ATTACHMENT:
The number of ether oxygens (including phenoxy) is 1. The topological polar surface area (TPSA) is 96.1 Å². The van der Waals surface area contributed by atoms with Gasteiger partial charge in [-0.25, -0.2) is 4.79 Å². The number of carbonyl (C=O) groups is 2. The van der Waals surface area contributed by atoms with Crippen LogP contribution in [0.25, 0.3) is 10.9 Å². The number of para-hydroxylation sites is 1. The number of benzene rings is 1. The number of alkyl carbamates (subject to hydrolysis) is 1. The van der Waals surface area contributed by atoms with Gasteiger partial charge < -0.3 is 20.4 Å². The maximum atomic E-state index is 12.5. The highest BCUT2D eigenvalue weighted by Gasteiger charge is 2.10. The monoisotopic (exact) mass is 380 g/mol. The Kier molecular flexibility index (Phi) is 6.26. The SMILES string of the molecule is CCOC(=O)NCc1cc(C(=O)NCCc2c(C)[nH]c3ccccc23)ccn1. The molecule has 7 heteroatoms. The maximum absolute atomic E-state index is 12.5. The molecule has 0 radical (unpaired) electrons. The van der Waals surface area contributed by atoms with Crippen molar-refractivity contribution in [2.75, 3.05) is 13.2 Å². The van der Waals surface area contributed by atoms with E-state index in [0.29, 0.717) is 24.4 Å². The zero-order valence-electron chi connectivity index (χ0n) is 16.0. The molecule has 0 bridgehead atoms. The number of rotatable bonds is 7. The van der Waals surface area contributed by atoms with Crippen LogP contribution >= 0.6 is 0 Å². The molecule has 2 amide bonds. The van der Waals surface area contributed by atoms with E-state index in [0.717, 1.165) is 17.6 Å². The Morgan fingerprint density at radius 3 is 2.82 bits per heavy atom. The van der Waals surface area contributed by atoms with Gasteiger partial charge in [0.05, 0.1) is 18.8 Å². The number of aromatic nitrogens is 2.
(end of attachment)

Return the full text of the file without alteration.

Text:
The number of ether oxygens (including phenoxy) is 1. The topological polar surface area (TPSA) is 96.1 Å². The van der Waals surface area contributed by atoms with Gasteiger partial charge in [-0.25, -0.2) is 4.79 Å². The number of carbonyl (C=O) groups is 2. The van der Waals surface area contributed by atoms with Crippen LogP contribution in [0.25, 0.3) is 10.9 Å². The number of para-hydroxylation sites is 1. The number of benzene rings is 1. The number of alkyl carbamates (subject to hydrolysis) is 1. The van der Waals surface area contributed by atoms with Gasteiger partial charge < -0.3 is 20.4 Å². The maximum atomic E-state index is 12.5. The highest BCUT2D eigenvalue weighted by Gasteiger charge is 2.10. The monoisotopic (exact) mass is 380 g/mol. The Kier molecular flexibility index (Phi) is 6.26. The SMILES string of the molecule is CCOC(=O)NCc1cc(C(=O)NCCc2c(C)[nH]c3ccccc23)ccn1. The molecule has 7 heteroatoms. The maximum absolute atomic E-state index is 12.5. The molecule has 0 radical (unpaired) electrons. The van der Waals surface area contributed by atoms with Crippen molar-refractivity contribution in [2.75, 3.05) is 13.2 Å². The van der Waals surface area contributed by atoms with E-state index in [0.29, 0.717) is 24.4 Å². The zero-order valence-electron chi connectivity index (χ0n) is 16.0. The molecule has 0 bridgehead atoms. The number of rotatable bonds is 7. The van der Waals surface area contributed by atoms with Crippen LogP contribution >= 0.6 is 0 Å². The molecule has 2 amide bonds. The van der Waals surface area contributed by atoms with E-state index in [0.717, 1.165) is 17.6 Å². The Morgan fingerprint density at radius 3 is 2.82 bits per heavy atom. The van der Waals surface area contributed by atoms with Gasteiger partial charge in [0.05, 0.1) is 18.8 Å². The number of aromatic nitrogens is 2.